Yet the US does not lack experienced interrogators. There were dozens if not hundreds in the police and the FBI, who had been used in earlier terrorist cases. But inter-agency rivalry was as intense as ever after 9/11, and poisoned the outcome as much as it did the original failure to stop the attack. Anxious not to play second fiddle to the CIA, Rumsfeld took procedures devised to help servicemen withstand torture if captured and reverse-engineered them so that techniques of ill-treatment ascribed during the Cold War to the North Koreans and others now formed the basis for Gitmo interrogations. Other techniques used were forcing prisoners to stand in shackles for hours, exposed to extreme cold, prevented from sleeping for days, stripped naked, humiliated and threatened, or assailed by heavy metal music played repeatedly at top volume. (Bodies, a 2001 hit by the Texan band Drowning Pool with the repeated refrain “Let the bodies hit the floor”, was a Guantanamo favourite.) This strategy ignored the evidence, accumulated by analysts, that these techniques had not worked very well in making captured servicemen divulge sensitive information.
Rumsfeld and his colleagues established military commission courts outside the regular systems of civilian and military justice that they believed, wrongly as it transpired, would allow for speedy convictions. In fact, a series of adverse Supreme Court rulings and, most recently, the publication of the Senate report into CIA torture, has turned these military commission courts into an expensive legal nightmare. On 9th February a hearing at Guantanamo Bay for five alleged 9/11 plotters was halted by the military judge when one of the accused, Ramzi bin al Shibh, claimed that his translator was a CIA operative who had tortured him at a black site.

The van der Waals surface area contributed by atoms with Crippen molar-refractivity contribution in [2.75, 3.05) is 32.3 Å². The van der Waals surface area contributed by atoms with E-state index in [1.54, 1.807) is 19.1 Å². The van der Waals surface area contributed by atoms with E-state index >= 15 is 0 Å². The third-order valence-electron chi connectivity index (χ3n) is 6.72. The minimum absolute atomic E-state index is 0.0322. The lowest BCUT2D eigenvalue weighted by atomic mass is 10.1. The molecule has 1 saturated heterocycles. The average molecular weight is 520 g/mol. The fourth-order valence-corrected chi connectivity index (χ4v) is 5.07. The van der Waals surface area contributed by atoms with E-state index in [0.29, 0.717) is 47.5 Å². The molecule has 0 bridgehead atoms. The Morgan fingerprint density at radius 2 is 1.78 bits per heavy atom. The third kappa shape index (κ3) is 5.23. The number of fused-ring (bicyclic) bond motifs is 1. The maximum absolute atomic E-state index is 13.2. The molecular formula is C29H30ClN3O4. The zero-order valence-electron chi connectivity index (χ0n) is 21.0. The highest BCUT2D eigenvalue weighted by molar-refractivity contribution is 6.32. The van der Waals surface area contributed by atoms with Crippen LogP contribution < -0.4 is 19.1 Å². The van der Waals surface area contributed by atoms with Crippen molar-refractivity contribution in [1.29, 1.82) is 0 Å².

As a result, the US has suffered immense damage to its reputation as a state bound by the laws and principles of its constitution. The nature of the law is at the heart of the problem. (The sixth amendment to the US Constitution guarantees “the right to a speedy and public trial.”) The Supreme Court has determined the applicability of US law to the detainees, but many still face indefinite detention.
During the Dreyfus affair, the incarceration of one innocent man become a cause célèbre. There has been no comparable response within the US. On the contrary, a majority of the American public opposes the idea of closing Guantanamo and since 2007 this opposition has grown from about half to two thirds. Obama won the 2008 election pledging to close the prison but wouldn’t spend the political capital required so early in his presidency. Now it may be too late.
The truth is that America is unusually comfortable with incarceration as a means of tackling its ills. Not only does it lock up more people per capita than almost any other country in the world, but it keeps them inside for longer and is more likely to use solitary confinement. The punitive impulse runs deep: according to US Bureau of Justice statistics America locks up between three and four times more people proportionately than Adolf Hitler’s Germany did on the eve of the war. From this perspective what Guantanamo encapsulates is not so much America’s problem with torture as its attitude to prisons. Can one expect voters to object to indefinite detention without trial when they acquiesce so easily in sentences that condemn people—particularly those from a certain ethnicity—to decades in solitary confinement or sentences that run into hundreds of years?
Senator Tom Cotton appears to be closer to the nation’s pulse than the President. Slahi’s account, with its Kafkaesque dialogue and its extraordinary ability to humanise this deliberately dehumanised environment is a devastating indictment of this complacency. If Cotton thinks hell is somewhere else, Mohamedou Slahi’s achievement is to have shown us the one America has already made here.